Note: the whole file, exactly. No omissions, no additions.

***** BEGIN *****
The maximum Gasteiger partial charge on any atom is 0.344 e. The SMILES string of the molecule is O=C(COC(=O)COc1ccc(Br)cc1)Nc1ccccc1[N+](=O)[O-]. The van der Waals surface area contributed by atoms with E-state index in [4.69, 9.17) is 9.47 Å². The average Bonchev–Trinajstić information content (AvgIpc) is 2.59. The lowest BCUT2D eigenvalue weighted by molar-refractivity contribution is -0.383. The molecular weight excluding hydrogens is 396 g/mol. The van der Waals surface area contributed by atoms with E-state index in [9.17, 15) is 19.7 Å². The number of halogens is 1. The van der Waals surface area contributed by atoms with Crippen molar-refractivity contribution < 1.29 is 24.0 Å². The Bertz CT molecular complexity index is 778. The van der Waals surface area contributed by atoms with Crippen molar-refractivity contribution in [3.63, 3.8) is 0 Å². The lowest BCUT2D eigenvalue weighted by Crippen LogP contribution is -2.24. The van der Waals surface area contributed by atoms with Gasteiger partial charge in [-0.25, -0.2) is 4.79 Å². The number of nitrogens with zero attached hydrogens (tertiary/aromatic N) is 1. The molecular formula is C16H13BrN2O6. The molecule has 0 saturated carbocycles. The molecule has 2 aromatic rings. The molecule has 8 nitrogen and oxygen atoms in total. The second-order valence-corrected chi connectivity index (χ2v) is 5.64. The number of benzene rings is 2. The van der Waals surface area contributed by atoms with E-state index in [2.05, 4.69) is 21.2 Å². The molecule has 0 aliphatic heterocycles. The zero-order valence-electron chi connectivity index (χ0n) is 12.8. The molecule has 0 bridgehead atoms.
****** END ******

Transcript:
The maximum Gasteiger partial charge on any atom is 0.344 e. The SMILES string of the molecule is O=C(COC(=O)COc1ccc(Br)cc1)Nc1ccccc1[N+](=O)[O-]. The van der Waals surface area contributed by atoms with E-state index in [4.69, 9.17) is 9.47 Å². The average Bonchev–Trinajstić information content (AvgIpc) is 2.59. The lowest BCUT2D eigenvalue weighted by molar-refractivity contribution is -0.383. The molecular weight excluding hydrogens is 396 g/mol. The van der Waals surface area contributed by atoms with E-state index in [9.17, 15) is 19.7 Å². The number of halogens is 1. The van der Waals surface area contributed by atoms with Crippen molar-refractivity contribution < 1.29 is 24.0 Å². The Bertz CT molecular complexity index is 778. The van der Waals surface area contributed by atoms with Crippen molar-refractivity contribution in [3.63, 3.8) is 0 Å². The lowest BCUT2D eigenvalue weighted by Crippen LogP contribution is -2.24. The van der Waals surface area contributed by atoms with Gasteiger partial charge in [-0.25, -0.2) is 4.79 Å². The number of nitrogens with zero attached hydrogens (tertiary/aromatic N) is 1. The molecular formula is C16H13BrN2O6. The molecule has 0 saturated carbocycles. The molecule has 2 aromatic rings. The molecule has 8 nitrogen and oxygen atoms in total. The second-order valence-corrected chi connectivity index (χ2v) is 5.64. The number of benzene rings is 2. The van der Waals surface area contributed by atoms with E-state index in [2.05, 4.69) is 21.2 Å². The molecule has 0 aliphatic heterocycles. The zero-order valence-electron chi connectivity index (χ0n) is 12.8. The molecule has 0 bridgehead atoms.